The Behavioural Gap - Why Investors do not get returns they should?

Friday, February 3 2023
Source/Contribution by : NJ Publications

Have you wondered why your fund seems to have delivered fantastic returns and yet your returns have been on the lower side? Well you are not alone. Any market investment can be said to give two types of returns or performance - first its actual market returns /performance and second, the returns /performance of the investor holding the investment. Most of us would think that the two should be similar, in the same range. However, often the reality is quite different, especially in the long run.

Investor behaviour has been identified as one factor with the highest impact on long-term outcomes. In fact, there is a complete field of studies dedicated to this aspect called as ‘behavioural finance’. The field of behavioural finance deals with investor behaviour in the real world as opposed to the mainstream market assumptions that the market is efficient, and all players act rationally to make optimum decisions to maximise their gains. However, behavioural finance studies have countered this and has shown that there are social, emotional and cognitive factors impacting our investment decisions and we do not really end up investing rationally, which is what we think we do. These behavioural biases undermine our decision-making and impact the investor performance or long-term success in investing. This is much more common than we think and results in the ‘behavioural gap’ that we are alluding to. 

Behavioural Gap:  

Facts and historical evidence across different markets and multiple studies have proven that the market performance has been much higher than the investor performance in the same market /investment across different countries and spanning over many decades. The results are often the same, irrespective of even investment horizon. This difference between the return an investment organically produces over a fixed time frame, and the return an investor in that very investment actually earns, is coined as ‘behaviour gap’.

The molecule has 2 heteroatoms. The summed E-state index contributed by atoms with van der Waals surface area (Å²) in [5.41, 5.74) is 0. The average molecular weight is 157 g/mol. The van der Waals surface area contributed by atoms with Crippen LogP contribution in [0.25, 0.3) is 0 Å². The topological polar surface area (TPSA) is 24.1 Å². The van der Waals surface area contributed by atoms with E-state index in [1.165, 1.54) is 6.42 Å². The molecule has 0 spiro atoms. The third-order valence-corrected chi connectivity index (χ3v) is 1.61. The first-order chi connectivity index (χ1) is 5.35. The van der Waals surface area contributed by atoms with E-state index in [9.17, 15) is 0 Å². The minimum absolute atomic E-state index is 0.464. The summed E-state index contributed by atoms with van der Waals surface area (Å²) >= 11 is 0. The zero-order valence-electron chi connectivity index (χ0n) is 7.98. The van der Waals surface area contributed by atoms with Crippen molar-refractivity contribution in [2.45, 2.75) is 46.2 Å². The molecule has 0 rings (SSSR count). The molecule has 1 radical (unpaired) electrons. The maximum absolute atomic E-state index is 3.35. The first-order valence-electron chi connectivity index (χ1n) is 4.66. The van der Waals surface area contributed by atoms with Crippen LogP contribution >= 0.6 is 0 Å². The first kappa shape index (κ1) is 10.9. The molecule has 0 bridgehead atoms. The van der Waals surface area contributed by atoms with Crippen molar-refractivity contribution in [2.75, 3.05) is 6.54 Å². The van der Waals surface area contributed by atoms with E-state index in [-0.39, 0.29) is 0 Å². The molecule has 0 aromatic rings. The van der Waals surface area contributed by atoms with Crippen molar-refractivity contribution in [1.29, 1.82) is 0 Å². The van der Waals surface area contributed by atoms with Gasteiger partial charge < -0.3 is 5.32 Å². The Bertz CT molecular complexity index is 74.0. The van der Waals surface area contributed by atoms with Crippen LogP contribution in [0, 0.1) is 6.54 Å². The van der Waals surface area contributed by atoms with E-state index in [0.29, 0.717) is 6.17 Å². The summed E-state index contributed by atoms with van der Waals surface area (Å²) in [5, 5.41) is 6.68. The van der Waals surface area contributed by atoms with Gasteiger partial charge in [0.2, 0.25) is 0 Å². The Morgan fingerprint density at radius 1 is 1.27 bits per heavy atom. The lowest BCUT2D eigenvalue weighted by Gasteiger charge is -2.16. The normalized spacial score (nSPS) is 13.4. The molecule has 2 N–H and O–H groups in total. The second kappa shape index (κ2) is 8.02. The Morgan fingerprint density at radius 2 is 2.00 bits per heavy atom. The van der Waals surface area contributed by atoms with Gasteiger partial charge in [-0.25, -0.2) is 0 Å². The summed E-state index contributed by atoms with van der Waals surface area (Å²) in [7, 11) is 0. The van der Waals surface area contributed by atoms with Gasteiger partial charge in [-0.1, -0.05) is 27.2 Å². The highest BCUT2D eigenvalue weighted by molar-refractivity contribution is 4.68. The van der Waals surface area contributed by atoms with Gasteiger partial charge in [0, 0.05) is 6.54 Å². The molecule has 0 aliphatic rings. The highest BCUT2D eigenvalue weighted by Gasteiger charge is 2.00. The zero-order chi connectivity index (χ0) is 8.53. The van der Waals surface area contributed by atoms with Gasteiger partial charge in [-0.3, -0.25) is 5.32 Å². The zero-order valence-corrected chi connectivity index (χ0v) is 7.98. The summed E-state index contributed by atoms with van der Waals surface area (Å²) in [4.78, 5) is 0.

There is a popular research report published every year by DALBAR on ‘Quantitative Analysis of Investor Behavior’ for past 22 years. Here are the brief extracts from the report for the period ending on 31st December 2022:


30 years

20 years 

10 years

5 Years

3 years

1 Year

Average Equity Fund Investor % 







S&P 500 % 







Behavioural Gap







As can be clearly seen, the broad stock market in the US has outperformed the average equity fund investor by a huge margin, almost 50%, over the 30-year period. Interestingly, the out performance is seen across all holding periods. Similar results were seen in almost all the past studies carried by DALBAR. Results have been on similar lines by many more studies. 

Closer home too, a recent study done by one domestic fund house for the period from 2003 to 2022 showed that the equity funds delivered impressive returns of 19.1%, but the investor returns were just at 13.8%. The out performance of nearly 38%, compounded, over nearly 20 years of investment is very alarming to say the least. 

The verdict is simple - even though the Indian equity investor has created wealth, outperforming all other asset classes over the past two decades, he has clearly missed creating many more multiples of wealth creation due to his behaviour. 

What should investors do?